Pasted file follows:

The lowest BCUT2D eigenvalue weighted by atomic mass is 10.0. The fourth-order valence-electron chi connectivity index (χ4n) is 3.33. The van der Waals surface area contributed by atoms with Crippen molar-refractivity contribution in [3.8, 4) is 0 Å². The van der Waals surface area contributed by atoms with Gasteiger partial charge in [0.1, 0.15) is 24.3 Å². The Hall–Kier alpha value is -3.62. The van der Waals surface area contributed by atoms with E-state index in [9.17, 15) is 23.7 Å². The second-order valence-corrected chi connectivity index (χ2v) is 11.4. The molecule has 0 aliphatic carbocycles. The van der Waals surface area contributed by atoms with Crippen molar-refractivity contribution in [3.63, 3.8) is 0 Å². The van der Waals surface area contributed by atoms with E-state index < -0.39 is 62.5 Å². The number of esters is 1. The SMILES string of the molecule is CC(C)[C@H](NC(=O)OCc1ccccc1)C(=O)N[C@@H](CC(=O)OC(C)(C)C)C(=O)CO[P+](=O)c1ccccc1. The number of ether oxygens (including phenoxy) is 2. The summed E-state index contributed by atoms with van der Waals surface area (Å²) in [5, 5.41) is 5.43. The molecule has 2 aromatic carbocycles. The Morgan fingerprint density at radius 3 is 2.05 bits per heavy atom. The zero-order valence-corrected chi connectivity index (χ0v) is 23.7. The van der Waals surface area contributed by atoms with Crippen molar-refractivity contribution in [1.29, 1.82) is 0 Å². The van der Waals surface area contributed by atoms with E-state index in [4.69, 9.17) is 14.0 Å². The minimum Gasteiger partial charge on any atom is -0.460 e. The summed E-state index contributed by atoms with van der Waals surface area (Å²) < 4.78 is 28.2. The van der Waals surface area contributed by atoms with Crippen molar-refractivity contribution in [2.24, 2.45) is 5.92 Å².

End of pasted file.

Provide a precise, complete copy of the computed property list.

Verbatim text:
The lowest BCUT2D eigenvalue weighted by atomic mass is 10.0. The fourth-order valence-electron chi connectivity index (χ4n) is 3.33. The van der Waals surface area contributed by atoms with Crippen molar-refractivity contribution in [3.8, 4) is 0 Å². The van der Waals surface area contributed by atoms with Gasteiger partial charge in [0.1, 0.15) is 24.3 Å². The Hall–Kier alpha value is -3.62. The van der Waals surface area contributed by atoms with E-state index in [9.17, 15) is 23.7 Å². The second-order valence-corrected chi connectivity index (χ2v) is 11.4. The molecule has 0 aliphatic carbocycles. The van der Waals surface area contributed by atoms with Crippen molar-refractivity contribution in [3.63, 3.8) is 0 Å². The van der Waals surface area contributed by atoms with E-state index < -0.39 is 62.5 Å². The number of esters is 1. The SMILES string of the molecule is CC(C)[C@H](NC(=O)OCc1ccccc1)C(=O)N[C@@H](CC(=O)OC(C)(C)C)C(=O)CO[P+](=O)c1ccccc1. The number of ether oxygens (including phenoxy) is 2. The summed E-state index contributed by atoms with van der Waals surface area (Å²) in [5, 5.41) is 5.43. The molecule has 2 aromatic carbocycles. The Morgan fingerprint density at radius 3 is 2.05 bits per heavy atom. The zero-order valence-corrected chi connectivity index (χ0v) is 23.7. The van der Waals surface area contributed by atoms with Crippen molar-refractivity contribution in [1.29, 1.82) is 0 Å². The van der Waals surface area contributed by atoms with E-state index in [4.69, 9.17) is 14.0 Å². The minimum Gasteiger partial charge on any atom is -0.460 e. The summed E-state index contributed by atoms with van der Waals surface area (Å²) < 4.78 is 28.2. The van der Waals surface area contributed by atoms with Crippen molar-refractivity contribution in [2.24, 2.45) is 5.92 Å².